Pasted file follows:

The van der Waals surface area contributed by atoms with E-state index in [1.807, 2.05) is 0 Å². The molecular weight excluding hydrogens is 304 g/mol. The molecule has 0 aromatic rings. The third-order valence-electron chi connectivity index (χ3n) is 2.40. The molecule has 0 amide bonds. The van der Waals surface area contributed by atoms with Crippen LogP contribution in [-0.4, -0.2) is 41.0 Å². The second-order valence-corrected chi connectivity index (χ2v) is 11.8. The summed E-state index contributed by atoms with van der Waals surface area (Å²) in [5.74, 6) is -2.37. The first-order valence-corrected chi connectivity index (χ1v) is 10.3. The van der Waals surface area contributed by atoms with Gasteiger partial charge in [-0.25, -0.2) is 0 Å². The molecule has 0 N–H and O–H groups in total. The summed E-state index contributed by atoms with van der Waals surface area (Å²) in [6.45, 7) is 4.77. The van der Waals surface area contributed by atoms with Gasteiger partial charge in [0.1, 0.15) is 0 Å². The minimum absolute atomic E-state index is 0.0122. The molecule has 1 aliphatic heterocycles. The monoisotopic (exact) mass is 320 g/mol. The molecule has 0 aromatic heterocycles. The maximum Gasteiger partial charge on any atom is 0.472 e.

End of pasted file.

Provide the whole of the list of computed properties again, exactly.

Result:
The van der Waals surface area contributed by atoms with E-state index in [1.807, 2.05) is 0 Å². The molecular weight excluding hydrogens is 304 g/mol. The molecule has 0 aromatic rings. The third-order valence-electron chi connectivity index (χ3n) is 2.40. The molecule has 0 amide bonds. The van der Waals surface area contributed by atoms with Crippen LogP contribution in [-0.4, -0.2) is 41.0 Å². The second-order valence-corrected chi connectivity index (χ2v) is 11.8. The summed E-state index contributed by atoms with van der Waals surface area (Å²) in [5.74, 6) is -2.37. The first-order valence-corrected chi connectivity index (χ1v) is 10.3. The van der Waals surface area contributed by atoms with Gasteiger partial charge in [-0.25, -0.2) is 0 Å². The molecule has 0 N–H and O–H groups in total. The summed E-state index contributed by atoms with van der Waals surface area (Å²) in [6.45, 7) is 4.77. The van der Waals surface area contributed by atoms with Gasteiger partial charge in [0.1, 0.15) is 0 Å². The minimum absolute atomic E-state index is 0.0122. The molecule has 1 aliphatic heterocycles. The monoisotopic (exact) mass is 320 g/mol. The molecule has 0 aromatic heterocycles. The maximum Gasteiger partial charge on any atom is 0.472 e.